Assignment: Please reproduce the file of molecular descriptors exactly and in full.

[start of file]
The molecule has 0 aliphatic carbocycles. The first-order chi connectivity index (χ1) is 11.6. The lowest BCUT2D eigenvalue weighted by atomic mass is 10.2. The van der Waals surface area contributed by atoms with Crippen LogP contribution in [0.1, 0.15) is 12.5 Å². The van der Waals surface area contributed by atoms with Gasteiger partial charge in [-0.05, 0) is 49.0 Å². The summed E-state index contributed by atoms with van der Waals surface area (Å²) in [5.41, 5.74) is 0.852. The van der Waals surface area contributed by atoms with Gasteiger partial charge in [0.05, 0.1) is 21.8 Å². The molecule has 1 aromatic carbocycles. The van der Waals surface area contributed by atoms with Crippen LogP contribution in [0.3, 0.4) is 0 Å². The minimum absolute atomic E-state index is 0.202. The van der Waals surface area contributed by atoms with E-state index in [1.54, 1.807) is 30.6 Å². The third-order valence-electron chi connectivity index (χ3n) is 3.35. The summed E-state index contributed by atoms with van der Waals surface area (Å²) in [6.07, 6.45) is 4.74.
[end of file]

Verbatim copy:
The molecule has 0 aliphatic carbocycles. The first-order chi connectivity index (χ1) is 11.6. The lowest BCUT2D eigenvalue weighted by atomic mass is 10.2. The van der Waals surface area contributed by atoms with Crippen LogP contribution in [0.1, 0.15) is 12.5 Å². The van der Waals surface area contributed by atoms with Gasteiger partial charge in [-0.05, 0) is 49.0 Å². The summed E-state index contributed by atoms with van der Waals surface area (Å²) in [5.41, 5.74) is 0.852. The van der Waals surface area contributed by atoms with Gasteiger partial charge in [0.05, 0.1) is 21.8 Å². The molecule has 1 aromatic carbocycles. The van der Waals surface area contributed by atoms with Crippen LogP contribution in [0.3, 0.4) is 0 Å². The minimum absolute atomic E-state index is 0.202. The van der Waals surface area contributed by atoms with E-state index in [1.54, 1.807) is 30.6 Å². The third-order valence-electron chi connectivity index (χ3n) is 3.35. The summed E-state index contributed by atoms with van der Waals surface area (Å²) in [6.07, 6.45) is 4.74.